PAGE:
Facebook has published a new safety guide designed to protect Muslims online and boost their “confidence and mental wellbeing”.
The social media giant has joined forces with Faith Associates, an English-based training consultancy which works with ethnic minority communities, to compile the 19-page online document. Keeping Muslims Safe Online: Tackling Hate and Bigotry was produced following a consultation which included speaking to young Muslims in British schools as well as the leadership in various mosques, Islamic centres and madrassahs.
Under a section headed ‘Staying Positive’, the Facebook guide advises people: “If you see someone being targeted for being a Muslim, don’t be a bystander. Send them supportive messages and share your good news stories of how we contribute to society to help dispel the myths and lies of far-right and anti-Muslim voices.
“If you see someone sharing terrorist content and encouraging others to join extremist groups, report them and then make or share posts that show true Islamic messages of peace, mercy or tolerance.”
The guide warns that “far-right groups and their sympathisers” are using social media to spread “disgusting propaganda” which targets and promotes violence and hatred towards Muslims. It adds: “It is crucial that we work together to eradicate hatred and bigotry from our Facebook communities to keep it a safe place for all of us to interact and share our ideas, pictures and videos.”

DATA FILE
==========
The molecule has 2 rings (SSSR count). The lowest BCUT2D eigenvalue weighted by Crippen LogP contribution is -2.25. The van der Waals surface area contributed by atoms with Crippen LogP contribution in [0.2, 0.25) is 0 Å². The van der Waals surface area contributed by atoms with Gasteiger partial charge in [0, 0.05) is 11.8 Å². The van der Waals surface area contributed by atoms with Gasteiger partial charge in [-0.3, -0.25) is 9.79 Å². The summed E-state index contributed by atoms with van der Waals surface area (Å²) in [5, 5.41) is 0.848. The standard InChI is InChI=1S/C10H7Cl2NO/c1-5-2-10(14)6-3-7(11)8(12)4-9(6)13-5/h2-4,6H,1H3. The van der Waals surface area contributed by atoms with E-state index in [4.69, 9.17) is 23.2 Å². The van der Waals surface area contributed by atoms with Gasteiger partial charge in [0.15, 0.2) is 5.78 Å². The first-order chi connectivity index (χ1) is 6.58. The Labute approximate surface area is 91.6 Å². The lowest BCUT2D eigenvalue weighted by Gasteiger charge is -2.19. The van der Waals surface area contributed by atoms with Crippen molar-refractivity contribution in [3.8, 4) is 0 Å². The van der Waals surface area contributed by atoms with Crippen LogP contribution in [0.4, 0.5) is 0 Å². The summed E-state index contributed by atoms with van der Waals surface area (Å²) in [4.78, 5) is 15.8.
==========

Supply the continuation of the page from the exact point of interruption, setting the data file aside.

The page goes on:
Simon Milner, Facebook’s UK head of policy, said the guide was designed to “empower Muslim communities of Facebook” and also urges users to “contact the police if you feel threatened.” Other practical tips include reporting abusive comments to Facebook, changing privacy settings and talking to a number of specialist organisations that it says can help victims.
Though it gives several examples, the guide doesn’t give a definition of what constitutes ‘hate speech’ and instead points people to Facebook’s Community Standards for an indication on what type of content should be reported and removed. It also remains unclear what the platform means by “make or share posts that show true Islamic messages of peace, mercy or tolerance” given that the Qur’an and other Islamic scriptures contain hundreds of violent and intolerant passages.
To read the full report, visit this link.
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